Executive coordinator Ian Bruce receives $2,000 on behalf of the Peninsula Streams Society from the Saanich Peninsula Community Foundation, represented by Tim Maloney and Deborah Rogers. Bruce said the donation will help the society continue its educational programming. (Wolf Depner/News Staff)

Executive coordinator Ian Bruce receives $2,000 on behalf of the Peninsula Streams Society from the Saanich Peninsula Community Foundation, represented by Tim Maloney and Deborah Rogers. Bruce said the donation will help the society continue its educational programming. (Wolf Depner/News Staff)

Salmon biology, ecology on lesson plan for North Saanich students in fry release

Release of 80 coho salmon fry promises to help restore Reay Creek after last year’s bleach spill

A group of Grade 3 students from KELSET Elementary in North Saanich received a hands-on lesson in the biology of salmon and the ecology of the Reay Creek, to be renamed KELSET.

Students of Anne Mackinnon’s class released some 80 coho fry into the waterway last Friday afternoon, during which they also learnt more about the history of the creek as well as its biology from volunteers and staff with Peninsula Streams Society.

Mackinnon said the release is meaningful for students and gives the subject a tangible dimension.

“They all name their little fry before they release them into the water and it so enhances learning about the salmon life cycle and what crucial role salmon play in our ecosystem,” said Mackinnon. “In our schools, the Grade 2s go to Goldstream and they see the salmon at the end of their life and then in Grade 3, we get the eggs and we do it in reserve. They get to see the beginning of their life.”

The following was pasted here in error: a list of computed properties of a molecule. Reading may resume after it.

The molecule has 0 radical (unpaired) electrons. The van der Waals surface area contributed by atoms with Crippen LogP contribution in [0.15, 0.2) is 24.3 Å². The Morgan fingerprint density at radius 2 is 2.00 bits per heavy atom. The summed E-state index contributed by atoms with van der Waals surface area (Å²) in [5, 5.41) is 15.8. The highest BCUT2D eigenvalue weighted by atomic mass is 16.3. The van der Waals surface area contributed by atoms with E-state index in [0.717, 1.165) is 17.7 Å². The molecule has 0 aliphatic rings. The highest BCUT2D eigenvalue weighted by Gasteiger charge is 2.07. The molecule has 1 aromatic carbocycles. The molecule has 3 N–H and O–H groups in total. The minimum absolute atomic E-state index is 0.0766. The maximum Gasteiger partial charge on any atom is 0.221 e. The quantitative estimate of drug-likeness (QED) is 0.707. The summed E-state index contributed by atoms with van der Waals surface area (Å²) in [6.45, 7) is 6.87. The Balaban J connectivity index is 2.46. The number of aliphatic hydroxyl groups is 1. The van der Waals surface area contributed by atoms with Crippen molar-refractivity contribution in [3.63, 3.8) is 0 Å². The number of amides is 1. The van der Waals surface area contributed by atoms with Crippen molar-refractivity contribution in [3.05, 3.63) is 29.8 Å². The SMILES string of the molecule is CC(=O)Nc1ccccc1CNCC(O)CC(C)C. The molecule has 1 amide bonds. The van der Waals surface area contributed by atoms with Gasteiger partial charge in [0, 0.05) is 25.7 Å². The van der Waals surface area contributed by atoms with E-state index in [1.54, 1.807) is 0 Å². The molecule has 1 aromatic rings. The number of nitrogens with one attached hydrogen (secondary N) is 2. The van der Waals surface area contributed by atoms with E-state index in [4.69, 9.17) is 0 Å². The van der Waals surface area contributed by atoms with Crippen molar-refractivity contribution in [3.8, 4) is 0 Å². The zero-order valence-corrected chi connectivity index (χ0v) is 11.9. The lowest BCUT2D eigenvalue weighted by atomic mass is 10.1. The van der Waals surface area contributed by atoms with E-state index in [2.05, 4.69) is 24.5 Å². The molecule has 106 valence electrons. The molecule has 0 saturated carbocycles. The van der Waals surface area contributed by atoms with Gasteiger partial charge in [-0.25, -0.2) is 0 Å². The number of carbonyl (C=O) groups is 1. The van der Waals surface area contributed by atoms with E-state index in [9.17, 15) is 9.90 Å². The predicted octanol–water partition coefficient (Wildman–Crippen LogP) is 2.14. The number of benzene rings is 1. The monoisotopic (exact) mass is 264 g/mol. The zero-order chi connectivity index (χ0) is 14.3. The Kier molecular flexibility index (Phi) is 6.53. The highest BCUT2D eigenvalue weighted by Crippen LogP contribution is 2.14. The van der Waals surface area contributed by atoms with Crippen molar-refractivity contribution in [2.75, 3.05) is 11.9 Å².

Historically, Mackinnon’s students would release fry, which they had raised themselves through incubators. “They hatched to the alevin stage and then they all died,” she said. “I have done this for 15 years in a row and I never lost eggs. So luckily, Peninsula Streams Society donated 80 fry.”

RELATED: Several hundred fish dead in Sidney’s Reay Creek after suspected bleach leak

The experience offered an educational moment.

“We did go back and found the why,” said Mackinnon. The hatchery, which supplied the eggs, had flooded during November’s atmospheric river, changing the temperature of the water and thereby affecting the hatch. “That’s probably why they did,” she said. “They got to understand that (the alevins) didn’t just die and it wasn’t anything that they had done.”

Friday’s release came almost exactly one year after bleach leaked into the creek, killing hundreds of fish, including 318 cutthroat trout.

Ian Bruce, executive coordinator of the Peninsula Streams Society, said Friday’s release will help in the general recovery of the creek.

The society also received a $2,000 donation from the Saanich Peninsula Community Foundation with foundation president Tim Maloney and Deborah Rogers, board director, presenting the money to Bruce.

Bruce said the foundation’s ongoing support will help the society continue to deliver its environmental education program to local schools, while strengthening ties with the community. “It’s supporting stewardship and environmental education.”

Bruce said the society is very grateful for the donation, which is especially meaningful because of its source. “We get grants from other organizations and foundations that are really nice to get, but when it comes from our own neighbourhood, it means that much more.”


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wolfgang.depner@peninsulanewsreview.com

 

Austin Nolan of the Peninsula Streams Society interacts with Grade 3 students from KELSET Elementary School as they learn about the biology of salmon while releasing 80 fry. (Courtesy Shelly Selivanov)

Austin Nolan of the Peninsula Streams Society interacts with Grade 3 students from KELSET Elementary School as they learn about the biology of salmon while releasing 80 fry. (Courtesy Shelly Selivanov)

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